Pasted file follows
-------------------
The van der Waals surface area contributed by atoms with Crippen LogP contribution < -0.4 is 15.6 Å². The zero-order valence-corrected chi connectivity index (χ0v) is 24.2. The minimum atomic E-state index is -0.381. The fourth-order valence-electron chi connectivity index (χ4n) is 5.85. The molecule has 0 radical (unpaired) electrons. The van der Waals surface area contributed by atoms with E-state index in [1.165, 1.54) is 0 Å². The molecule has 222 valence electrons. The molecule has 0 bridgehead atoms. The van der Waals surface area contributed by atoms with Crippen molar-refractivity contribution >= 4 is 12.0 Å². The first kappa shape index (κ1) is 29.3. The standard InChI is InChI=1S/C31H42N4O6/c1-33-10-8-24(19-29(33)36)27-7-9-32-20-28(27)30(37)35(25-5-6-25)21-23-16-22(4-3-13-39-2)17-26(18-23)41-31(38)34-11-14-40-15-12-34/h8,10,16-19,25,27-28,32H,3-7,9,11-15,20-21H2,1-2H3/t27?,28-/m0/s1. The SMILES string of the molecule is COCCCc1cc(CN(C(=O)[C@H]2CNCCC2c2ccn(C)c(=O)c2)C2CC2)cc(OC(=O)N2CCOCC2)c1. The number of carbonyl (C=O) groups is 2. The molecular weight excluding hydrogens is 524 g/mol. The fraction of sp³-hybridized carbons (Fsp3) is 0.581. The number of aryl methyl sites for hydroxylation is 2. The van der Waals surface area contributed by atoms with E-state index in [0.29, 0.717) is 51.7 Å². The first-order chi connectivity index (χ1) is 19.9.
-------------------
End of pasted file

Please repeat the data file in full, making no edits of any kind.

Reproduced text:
The van der Waals surface area contributed by atoms with Crippen LogP contribution < -0.4 is 15.6 Å². The zero-order valence-corrected chi connectivity index (χ0v) is 24.2. The minimum atomic E-state index is -0.381. The fourth-order valence-electron chi connectivity index (χ4n) is 5.85. The molecule has 0 radical (unpaired) electrons. The van der Waals surface area contributed by atoms with E-state index in [1.165, 1.54) is 0 Å². The molecule has 222 valence electrons. The molecule has 0 bridgehead atoms. The van der Waals surface area contributed by atoms with Crippen molar-refractivity contribution >= 4 is 12.0 Å². The first kappa shape index (κ1) is 29.3. The standard InChI is InChI=1S/C31H42N4O6/c1-33-10-8-24(19-29(33)36)27-7-9-32-20-28(27)30(37)35(25-5-6-25)21-23-16-22(4-3-13-39-2)17-26(18-23)41-31(38)34-11-14-40-15-12-34/h8,10,16-19,25,27-28,32H,3-7,9,11-15,20-21H2,1-2H3/t27?,28-/m0/s1. The SMILES string of the molecule is COCCCc1cc(CN(C(=O)[C@H]2CNCCC2c2ccn(C)c(=O)c2)C2CC2)cc(OC(=O)N2CCOCC2)c1. The number of carbonyl (C=O) groups is 2. The molecular weight excluding hydrogens is 524 g/mol. The fraction of sp³-hybridized carbons (Fsp3) is 0.581. The number of aryl methyl sites for hydroxylation is 2. The van der Waals surface area contributed by atoms with E-state index in [0.29, 0.717) is 51.7 Å². The first-order chi connectivity index (χ1) is 19.9.